Sterling loses 8-1
It was Super Thursday alright but not for the expected reasons. Bowling out Australia for 60 on the first day of the fourth Ashes test went down a lot better in the City than the MPC minutes and the Bank of England's Inflation Report. There was nothing super about sterling.
Considerable expectation had been invested in the first outing of the Bank of England's new policy of lumping together the rate announcement, the minutes of the meeting and, every three months, the Inflation Report. Investors were geared up for at least two of the nine MPC members to have voted for a rate increase, setting the scene for higher interest rates in the next few months. Many of them expected the governor to expand on his earlier prediction that the decision to raise rates could come "around the turn of the year".
In the event it was disappointment all round. Only one member voted for an increase and Mark Carney dismissed any notion of higher rates around the turn of the year. The minutes cost sterling a cent against the euro and the US dollar and the governor said nothing to improve its situation. Sterling was lower on the day across the board, falling by an average of 0.7% against the other dozen most actively-traded currencies.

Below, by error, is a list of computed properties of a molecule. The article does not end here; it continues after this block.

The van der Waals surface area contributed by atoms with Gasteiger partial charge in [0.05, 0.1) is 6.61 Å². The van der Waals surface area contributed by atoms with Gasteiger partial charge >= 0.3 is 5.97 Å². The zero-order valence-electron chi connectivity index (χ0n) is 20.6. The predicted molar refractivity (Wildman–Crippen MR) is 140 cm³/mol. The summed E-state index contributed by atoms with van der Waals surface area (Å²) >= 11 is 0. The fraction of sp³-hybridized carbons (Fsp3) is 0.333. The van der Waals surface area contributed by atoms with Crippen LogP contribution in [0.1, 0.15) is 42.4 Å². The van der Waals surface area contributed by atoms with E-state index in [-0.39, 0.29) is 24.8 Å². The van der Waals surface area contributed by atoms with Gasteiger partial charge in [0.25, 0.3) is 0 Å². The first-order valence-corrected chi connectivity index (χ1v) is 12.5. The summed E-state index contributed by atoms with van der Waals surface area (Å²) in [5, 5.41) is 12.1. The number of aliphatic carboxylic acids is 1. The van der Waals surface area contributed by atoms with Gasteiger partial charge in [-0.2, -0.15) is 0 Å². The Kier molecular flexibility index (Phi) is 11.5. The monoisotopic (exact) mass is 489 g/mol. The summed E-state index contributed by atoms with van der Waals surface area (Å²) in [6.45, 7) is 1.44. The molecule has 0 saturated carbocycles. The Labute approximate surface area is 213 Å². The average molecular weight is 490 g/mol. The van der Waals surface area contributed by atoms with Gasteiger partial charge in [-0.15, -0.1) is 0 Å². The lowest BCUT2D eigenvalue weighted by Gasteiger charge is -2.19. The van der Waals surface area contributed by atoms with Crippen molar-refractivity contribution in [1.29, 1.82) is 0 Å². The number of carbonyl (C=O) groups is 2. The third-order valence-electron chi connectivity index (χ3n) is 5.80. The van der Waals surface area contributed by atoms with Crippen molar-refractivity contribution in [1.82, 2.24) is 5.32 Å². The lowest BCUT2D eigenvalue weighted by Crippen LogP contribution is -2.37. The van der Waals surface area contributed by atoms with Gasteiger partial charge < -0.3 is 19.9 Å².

No help from production data
Ahead of the BoE data-fest the figures for UK industrial production showed output unexpectedly falling by 0.4% in June. Manufacturing was slightly ahead of forecast, and the NIESR estimated that the economy expanded by 0.7% in the three months to July, but the sensation was more of disappointment than cheer.
There was no reaction at the time to the production data, probably because investors were looking ahead with optimism to the BoE announcements. However, they didn't help sterling's cause.
In other central bank developments overnight the Bank of Japan kept policy unchanged and the Reserve Bank of Australia published its monetary policy statement. The upbeat tone of the RBA killed any talk of further interest rate cuts and sent the Aussie higher.
US employment report
The unchallenged highlight of today's agenda is the July change in US nonfarm payrolls at half past one. Analysts predict an increase of 225k, fractionally ahead of the figure for June. Employment is a key driver of Federal Reserve monetary policy.
The German industrial production data this morning were even soggier than the UK numbers, with output down by 1.4%. They did not affect the euro. Other European figures this morning cover Norwegian manufacturing output, Greek inflation and Britain's trade deficit.
In the first six months of this year US payrolls increased by an average of 208k. That is fewer than the 266k average achieved in 2014 but fairly consistent with the steady employment growth that the Fed says is a condition of higher interest rates. A number significantly higher than 225k today would be likely to send the US dollar higher. Have a good weekend.